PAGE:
BikeCommuters.com

Tag Archive: bike books

Book review: “The Bike Deconstructed” by Richard Hallett

Over the past couple months, I’ve had the pleasure to read a copy of The Bike Deconstructed: A Grand Tour of the Modern Bicycle by Richard Hallett (New York: Princeton Architectural Press, 2014).

bike_deconstructed

The book gives a detailed look into the inner workings of all aspects of the bicycle by showing exploded diagrams, close-up photos, and line illustrations of the frames, the components, and the hidden areas like bearings and internal gear systems. Along with the lavish and detailed artwork, Hallett explains the function and the history of the various components showcased, talking about materials, variants, and other details that will keep the jaded cycling techie reading along. There is a LOT to enjoy here. Discussion of how the parts work together, how the components developed from early prototypes, and the manufacturing methods involved with some of the parts really gives bike novices and seasoned experts alike a lot of information to delve through.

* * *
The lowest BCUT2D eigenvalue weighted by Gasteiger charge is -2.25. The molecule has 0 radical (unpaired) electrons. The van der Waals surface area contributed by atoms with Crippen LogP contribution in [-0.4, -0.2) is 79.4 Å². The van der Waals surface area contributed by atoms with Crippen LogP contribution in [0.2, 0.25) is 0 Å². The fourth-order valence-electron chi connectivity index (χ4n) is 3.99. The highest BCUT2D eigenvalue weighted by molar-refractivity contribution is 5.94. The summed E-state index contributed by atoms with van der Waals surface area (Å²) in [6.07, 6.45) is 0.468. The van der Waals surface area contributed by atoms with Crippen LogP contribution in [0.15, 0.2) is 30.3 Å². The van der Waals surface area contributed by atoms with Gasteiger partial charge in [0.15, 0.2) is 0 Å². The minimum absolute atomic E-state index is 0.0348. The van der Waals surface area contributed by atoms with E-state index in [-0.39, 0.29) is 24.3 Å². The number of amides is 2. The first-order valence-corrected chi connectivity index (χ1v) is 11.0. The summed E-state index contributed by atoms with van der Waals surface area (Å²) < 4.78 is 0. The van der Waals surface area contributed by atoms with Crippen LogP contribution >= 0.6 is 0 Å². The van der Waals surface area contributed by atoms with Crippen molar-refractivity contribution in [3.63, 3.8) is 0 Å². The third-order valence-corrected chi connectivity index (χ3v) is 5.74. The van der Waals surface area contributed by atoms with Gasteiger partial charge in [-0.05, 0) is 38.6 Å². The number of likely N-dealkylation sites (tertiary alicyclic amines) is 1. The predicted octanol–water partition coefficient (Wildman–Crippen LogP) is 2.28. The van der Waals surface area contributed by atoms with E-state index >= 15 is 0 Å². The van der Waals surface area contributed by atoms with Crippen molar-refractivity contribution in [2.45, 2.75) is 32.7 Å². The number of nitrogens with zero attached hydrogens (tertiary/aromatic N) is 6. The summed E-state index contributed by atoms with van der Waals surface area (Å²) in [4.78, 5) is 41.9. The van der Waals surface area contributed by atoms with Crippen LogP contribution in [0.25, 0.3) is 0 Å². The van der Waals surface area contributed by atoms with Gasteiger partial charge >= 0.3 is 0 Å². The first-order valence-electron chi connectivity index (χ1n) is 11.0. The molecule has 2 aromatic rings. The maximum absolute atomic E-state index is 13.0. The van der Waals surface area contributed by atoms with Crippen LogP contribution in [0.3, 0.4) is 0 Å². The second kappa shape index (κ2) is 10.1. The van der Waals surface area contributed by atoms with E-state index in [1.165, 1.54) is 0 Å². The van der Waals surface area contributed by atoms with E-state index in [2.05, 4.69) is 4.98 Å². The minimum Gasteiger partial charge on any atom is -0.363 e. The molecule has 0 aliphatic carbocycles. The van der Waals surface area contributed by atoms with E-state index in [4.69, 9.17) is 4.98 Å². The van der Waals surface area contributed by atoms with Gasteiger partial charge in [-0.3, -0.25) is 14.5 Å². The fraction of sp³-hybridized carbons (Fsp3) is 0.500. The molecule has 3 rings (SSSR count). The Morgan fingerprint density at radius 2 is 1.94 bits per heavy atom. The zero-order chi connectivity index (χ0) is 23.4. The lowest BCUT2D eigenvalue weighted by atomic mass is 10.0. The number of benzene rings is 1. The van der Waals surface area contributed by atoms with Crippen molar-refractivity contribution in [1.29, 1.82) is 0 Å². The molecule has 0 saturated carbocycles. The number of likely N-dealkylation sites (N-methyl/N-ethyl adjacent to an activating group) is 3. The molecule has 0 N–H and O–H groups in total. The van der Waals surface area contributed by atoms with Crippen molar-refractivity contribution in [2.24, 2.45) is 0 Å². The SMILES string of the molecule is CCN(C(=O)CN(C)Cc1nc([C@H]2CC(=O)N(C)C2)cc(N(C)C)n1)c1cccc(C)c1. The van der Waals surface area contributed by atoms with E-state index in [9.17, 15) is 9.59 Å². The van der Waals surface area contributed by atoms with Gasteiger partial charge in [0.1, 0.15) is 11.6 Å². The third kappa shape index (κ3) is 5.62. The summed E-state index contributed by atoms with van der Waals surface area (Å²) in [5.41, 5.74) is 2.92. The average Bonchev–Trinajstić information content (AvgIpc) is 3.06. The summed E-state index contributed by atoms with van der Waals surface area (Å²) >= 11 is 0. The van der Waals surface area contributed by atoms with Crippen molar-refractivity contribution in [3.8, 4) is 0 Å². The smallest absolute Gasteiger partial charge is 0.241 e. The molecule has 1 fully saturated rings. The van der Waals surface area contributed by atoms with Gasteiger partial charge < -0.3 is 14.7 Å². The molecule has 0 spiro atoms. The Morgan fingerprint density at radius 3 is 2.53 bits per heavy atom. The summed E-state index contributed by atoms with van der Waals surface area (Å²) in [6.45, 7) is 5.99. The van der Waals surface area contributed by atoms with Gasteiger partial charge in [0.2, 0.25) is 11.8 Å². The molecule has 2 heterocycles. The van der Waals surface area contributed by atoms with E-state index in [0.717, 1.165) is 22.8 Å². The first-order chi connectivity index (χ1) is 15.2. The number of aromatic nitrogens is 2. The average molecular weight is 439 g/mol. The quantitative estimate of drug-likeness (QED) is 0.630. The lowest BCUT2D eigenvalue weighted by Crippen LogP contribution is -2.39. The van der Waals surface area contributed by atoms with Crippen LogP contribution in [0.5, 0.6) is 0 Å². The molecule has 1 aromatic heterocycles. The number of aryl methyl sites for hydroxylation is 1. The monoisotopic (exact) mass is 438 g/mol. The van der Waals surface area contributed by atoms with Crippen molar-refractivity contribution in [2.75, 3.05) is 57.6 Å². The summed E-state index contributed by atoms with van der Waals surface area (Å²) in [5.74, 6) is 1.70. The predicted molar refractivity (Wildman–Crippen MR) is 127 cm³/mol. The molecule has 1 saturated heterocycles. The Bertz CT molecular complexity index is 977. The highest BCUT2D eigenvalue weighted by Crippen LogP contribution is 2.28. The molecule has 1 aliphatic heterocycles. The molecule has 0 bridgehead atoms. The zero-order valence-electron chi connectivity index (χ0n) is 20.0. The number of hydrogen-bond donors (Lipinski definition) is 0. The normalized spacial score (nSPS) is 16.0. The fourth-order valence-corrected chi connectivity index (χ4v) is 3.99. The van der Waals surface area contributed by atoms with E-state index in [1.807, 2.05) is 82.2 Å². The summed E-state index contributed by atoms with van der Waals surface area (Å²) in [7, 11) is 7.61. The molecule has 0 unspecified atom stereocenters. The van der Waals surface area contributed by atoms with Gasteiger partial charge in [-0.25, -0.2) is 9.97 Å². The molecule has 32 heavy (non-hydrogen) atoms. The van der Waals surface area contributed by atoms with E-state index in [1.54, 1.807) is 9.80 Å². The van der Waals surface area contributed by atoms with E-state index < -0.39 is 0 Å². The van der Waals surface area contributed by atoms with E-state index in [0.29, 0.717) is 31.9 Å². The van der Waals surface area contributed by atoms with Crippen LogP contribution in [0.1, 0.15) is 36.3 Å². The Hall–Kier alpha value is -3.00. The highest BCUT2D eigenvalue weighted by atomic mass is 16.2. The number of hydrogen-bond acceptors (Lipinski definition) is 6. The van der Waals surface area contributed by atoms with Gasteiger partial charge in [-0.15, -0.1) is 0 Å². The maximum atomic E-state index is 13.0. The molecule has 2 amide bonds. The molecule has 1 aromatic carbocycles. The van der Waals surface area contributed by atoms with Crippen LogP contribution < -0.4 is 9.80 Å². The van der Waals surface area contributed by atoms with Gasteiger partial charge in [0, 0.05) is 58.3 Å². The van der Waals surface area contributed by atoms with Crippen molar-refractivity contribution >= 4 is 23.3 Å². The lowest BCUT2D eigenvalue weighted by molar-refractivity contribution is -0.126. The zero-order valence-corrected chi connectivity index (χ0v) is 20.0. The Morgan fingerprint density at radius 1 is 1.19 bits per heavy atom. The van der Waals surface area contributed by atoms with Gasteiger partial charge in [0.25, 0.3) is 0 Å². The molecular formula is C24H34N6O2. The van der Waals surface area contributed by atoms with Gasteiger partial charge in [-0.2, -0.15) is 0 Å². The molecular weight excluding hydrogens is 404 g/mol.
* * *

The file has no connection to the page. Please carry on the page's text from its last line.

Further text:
The bike is organized into the major sections of the bicycle itself: the frameset, the wheels, the drivetrain, the accessories, and so on. Each section covers the history and development of what we know as modern bicycle gear. There are a couple of points where the author mentions a piece of technology or a variation of a component that evolved along the way, but doesn’t offer a photo or illustration of it. This is a minor gripe, of course — there’s not room in the book for every possible permutation, but I would have liked to be able to picture a couple of the tech details he mentioned.

bike_deconstructed_inner

The book, as you can see from the example above, is a visual feast — the photographs and illustrations within are crisp and richly detailed. Complex structures are broken down and labeled to facilitate understanding, and Hallett’s expertise in presenting all this information is apparent. While the subject matter is highly technical, the author doesn’t get bogged down in overly complex technical jargon, making this book very accessible to cyclists of all experience levels.

The Bike Deconstructed is another great addition to your cycling bookshelf — I was happy to have it during my recent move to the nation’s capital, where the book kept me company in a variety of anonymous hotels and empty houses until my relocation was complete. The book is available directly from the publisher, or can be purchased from a variety of online booksellers. It retails for $29.95.

Book Review: “My Cool Bike” by Chris Haddon

Our friends at Independent Publishers Group sent us a review copy of My Cool Bike: An Inspirational Guide to Bikes and Bike Culture by Chris Haddon; photography by Lyndon McNeill (London: Pavilion, an imprint of Anova Books, 2013).

mycoolbike